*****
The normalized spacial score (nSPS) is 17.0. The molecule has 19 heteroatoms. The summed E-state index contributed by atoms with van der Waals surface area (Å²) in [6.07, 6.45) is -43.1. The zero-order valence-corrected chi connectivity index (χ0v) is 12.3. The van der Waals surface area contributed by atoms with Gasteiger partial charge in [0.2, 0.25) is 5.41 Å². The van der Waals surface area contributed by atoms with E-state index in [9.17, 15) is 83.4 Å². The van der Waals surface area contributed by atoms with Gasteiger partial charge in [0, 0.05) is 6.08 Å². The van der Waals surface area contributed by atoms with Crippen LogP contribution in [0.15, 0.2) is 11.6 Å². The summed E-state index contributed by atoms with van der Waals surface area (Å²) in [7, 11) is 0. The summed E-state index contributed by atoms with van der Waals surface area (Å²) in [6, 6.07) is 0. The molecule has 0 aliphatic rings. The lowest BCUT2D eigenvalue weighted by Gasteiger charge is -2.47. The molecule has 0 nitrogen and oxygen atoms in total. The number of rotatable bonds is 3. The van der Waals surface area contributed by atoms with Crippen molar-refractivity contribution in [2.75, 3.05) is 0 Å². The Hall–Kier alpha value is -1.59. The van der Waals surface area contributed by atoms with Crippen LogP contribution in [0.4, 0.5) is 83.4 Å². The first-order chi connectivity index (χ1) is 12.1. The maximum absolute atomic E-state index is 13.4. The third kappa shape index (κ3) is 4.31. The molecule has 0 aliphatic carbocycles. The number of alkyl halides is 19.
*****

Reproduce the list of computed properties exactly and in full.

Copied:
The normalized spacial score (nSPS) is 17.0. The molecule has 19 heteroatoms. The summed E-state index contributed by atoms with van der Waals surface area (Å²) in [6.07, 6.45) is -43.1. The zero-order valence-corrected chi connectivity index (χ0v) is 12.3. The van der Waals surface area contributed by atoms with Gasteiger partial charge in [0.2, 0.25) is 5.41 Å². The van der Waals surface area contributed by atoms with E-state index in [9.17, 15) is 83.4 Å². The van der Waals surface area contributed by atoms with Gasteiger partial charge in [0, 0.05) is 6.08 Å². The van der Waals surface area contributed by atoms with Crippen LogP contribution in [0.15, 0.2) is 11.6 Å². The summed E-state index contributed by atoms with van der Waals surface area (Å²) in [7, 11) is 0. The summed E-state index contributed by atoms with van der Waals surface area (Å²) in [6, 6.07) is 0. The molecule has 0 aliphatic rings. The lowest BCUT2D eigenvalue weighted by Gasteiger charge is -2.47. The molecule has 0 nitrogen and oxygen atoms in total. The number of rotatable bonds is 3. The van der Waals surface area contributed by atoms with Crippen molar-refractivity contribution in [2.75, 3.05) is 0 Å². The Hall–Kier alpha value is -1.59. The van der Waals surface area contributed by atoms with Crippen LogP contribution in [0.4, 0.5) is 83.4 Å². The first-order chi connectivity index (χ1) is 12.1. The maximum absolute atomic E-state index is 13.4. The third kappa shape index (κ3) is 4.31. The molecule has 0 aliphatic carbocycles. The number of alkyl halides is 19.